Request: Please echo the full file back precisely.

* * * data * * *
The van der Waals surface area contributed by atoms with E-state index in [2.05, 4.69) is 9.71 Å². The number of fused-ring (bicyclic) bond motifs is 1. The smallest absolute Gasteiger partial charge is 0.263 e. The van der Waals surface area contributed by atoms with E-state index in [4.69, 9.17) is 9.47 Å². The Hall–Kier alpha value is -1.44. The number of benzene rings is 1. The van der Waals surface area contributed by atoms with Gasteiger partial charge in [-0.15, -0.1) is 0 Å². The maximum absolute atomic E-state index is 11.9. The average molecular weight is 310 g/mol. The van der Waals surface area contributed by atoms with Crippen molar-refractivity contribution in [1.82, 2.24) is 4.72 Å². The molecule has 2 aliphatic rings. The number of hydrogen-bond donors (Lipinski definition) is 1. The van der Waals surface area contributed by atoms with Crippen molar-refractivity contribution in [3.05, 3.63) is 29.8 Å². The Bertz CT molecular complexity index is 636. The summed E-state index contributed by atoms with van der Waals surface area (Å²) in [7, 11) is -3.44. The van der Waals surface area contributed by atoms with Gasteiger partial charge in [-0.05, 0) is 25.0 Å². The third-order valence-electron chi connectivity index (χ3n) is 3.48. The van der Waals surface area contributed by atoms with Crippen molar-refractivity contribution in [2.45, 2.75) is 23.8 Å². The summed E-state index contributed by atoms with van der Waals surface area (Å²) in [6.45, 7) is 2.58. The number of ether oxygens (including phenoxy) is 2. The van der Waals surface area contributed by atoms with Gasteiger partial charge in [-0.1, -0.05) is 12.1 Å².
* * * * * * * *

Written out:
The van der Waals surface area contributed by atoms with E-state index in [2.05, 4.69) is 9.71 Å². The number of fused-ring (bicyclic) bond motifs is 1. The smallest absolute Gasteiger partial charge is 0.263 e. The van der Waals surface area contributed by atoms with E-state index in [4.69, 9.17) is 9.47 Å². The Hall–Kier alpha value is -1.44. The number of benzene rings is 1. The van der Waals surface area contributed by atoms with Gasteiger partial charge in [-0.15, -0.1) is 0 Å². The maximum absolute atomic E-state index is 11.9. The average molecular weight is 310 g/mol. The van der Waals surface area contributed by atoms with Crippen molar-refractivity contribution in [1.82, 2.24) is 4.72 Å². The molecule has 2 aliphatic rings. The number of hydrogen-bond donors (Lipinski definition) is 1. The van der Waals surface area contributed by atoms with Crippen molar-refractivity contribution in [3.05, 3.63) is 29.8 Å². The Bertz CT molecular complexity index is 636. The summed E-state index contributed by atoms with van der Waals surface area (Å²) in [7, 11) is -3.44. The van der Waals surface area contributed by atoms with Gasteiger partial charge in [-0.05, 0) is 25.0 Å². The third-order valence-electron chi connectivity index (χ3n) is 3.48. The van der Waals surface area contributed by atoms with Crippen molar-refractivity contribution in [2.45, 2.75) is 23.8 Å². The summed E-state index contributed by atoms with van der Waals surface area (Å²) in [6.45, 7) is 2.58. The number of ether oxygens (including phenoxy) is 2. The van der Waals surface area contributed by atoms with Gasteiger partial charge in [-0.1, -0.05) is 12.1 Å².